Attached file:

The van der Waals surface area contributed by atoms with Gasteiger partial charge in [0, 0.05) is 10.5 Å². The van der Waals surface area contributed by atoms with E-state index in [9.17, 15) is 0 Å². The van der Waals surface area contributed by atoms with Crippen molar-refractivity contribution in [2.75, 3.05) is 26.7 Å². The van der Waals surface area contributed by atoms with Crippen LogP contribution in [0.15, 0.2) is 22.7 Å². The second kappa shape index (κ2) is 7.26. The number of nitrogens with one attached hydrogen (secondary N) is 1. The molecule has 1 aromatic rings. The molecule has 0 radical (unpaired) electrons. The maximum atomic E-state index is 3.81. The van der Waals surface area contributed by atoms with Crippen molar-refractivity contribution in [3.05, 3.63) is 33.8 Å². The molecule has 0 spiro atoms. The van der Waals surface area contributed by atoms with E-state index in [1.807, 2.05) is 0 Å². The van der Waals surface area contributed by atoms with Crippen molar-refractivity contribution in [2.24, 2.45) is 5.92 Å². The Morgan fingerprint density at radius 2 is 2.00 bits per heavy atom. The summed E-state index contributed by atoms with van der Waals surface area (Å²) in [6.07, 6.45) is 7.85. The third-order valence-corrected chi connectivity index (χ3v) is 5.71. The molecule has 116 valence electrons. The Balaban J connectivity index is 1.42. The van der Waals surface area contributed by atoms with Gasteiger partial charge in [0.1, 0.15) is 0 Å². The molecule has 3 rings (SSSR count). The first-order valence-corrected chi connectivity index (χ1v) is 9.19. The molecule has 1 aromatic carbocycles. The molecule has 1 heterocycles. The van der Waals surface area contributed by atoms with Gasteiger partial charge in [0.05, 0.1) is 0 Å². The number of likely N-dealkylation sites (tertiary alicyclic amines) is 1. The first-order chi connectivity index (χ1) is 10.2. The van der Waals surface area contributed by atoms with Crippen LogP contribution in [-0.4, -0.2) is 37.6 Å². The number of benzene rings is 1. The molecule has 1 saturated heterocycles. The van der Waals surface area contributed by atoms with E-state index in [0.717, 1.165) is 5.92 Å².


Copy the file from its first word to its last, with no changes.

The van der Waals surface area contributed by atoms with Gasteiger partial charge in [0, 0.05) is 10.5 Å². The van der Waals surface area contributed by atoms with E-state index in [9.17, 15) is 0 Å². The van der Waals surface area contributed by atoms with Crippen molar-refractivity contribution in [2.75, 3.05) is 26.7 Å². The van der Waals surface area contributed by atoms with Crippen LogP contribution in [0.15, 0.2) is 22.7 Å². The second kappa shape index (κ2) is 7.26. The number of nitrogens with one attached hydrogen (secondary N) is 1. The molecule has 1 aromatic rings. The molecule has 0 radical (unpaired) electrons. The maximum atomic E-state index is 3.81. The van der Waals surface area contributed by atoms with Crippen molar-refractivity contribution in [3.05, 3.63) is 33.8 Å². The molecule has 0 spiro atoms. The van der Waals surface area contributed by atoms with E-state index in [1.807, 2.05) is 0 Å². The van der Waals surface area contributed by atoms with Crippen molar-refractivity contribution in [2.24, 2.45) is 5.92 Å². The Morgan fingerprint density at radius 2 is 2.00 bits per heavy atom. The summed E-state index contributed by atoms with van der Waals surface area (Å²) in [6.07, 6.45) is 7.85. The third-order valence-corrected chi connectivity index (χ3v) is 5.71. The molecule has 116 valence electrons. The Balaban J connectivity index is 1.42. The van der Waals surface area contributed by atoms with Gasteiger partial charge in [0.1, 0.15) is 0 Å². The molecule has 3 rings (SSSR count). The first-order valence-corrected chi connectivity index (χ1v) is 9.19. The molecule has 1 aromatic carbocycles. The molecule has 1 heterocycles. The van der Waals surface area contributed by atoms with Gasteiger partial charge in [0.05, 0.1) is 0 Å². The number of likely N-dealkylation sites (tertiary alicyclic amines) is 1. The first-order chi connectivity index (χ1) is 10.2. The van der Waals surface area contributed by atoms with Crippen LogP contribution in [-0.4, -0.2) is 37.6 Å². The number of benzene rings is 1. The molecule has 1 saturated heterocycles. The van der Waals surface area contributed by atoms with E-state index in [0.717, 1.165) is 5.92 Å².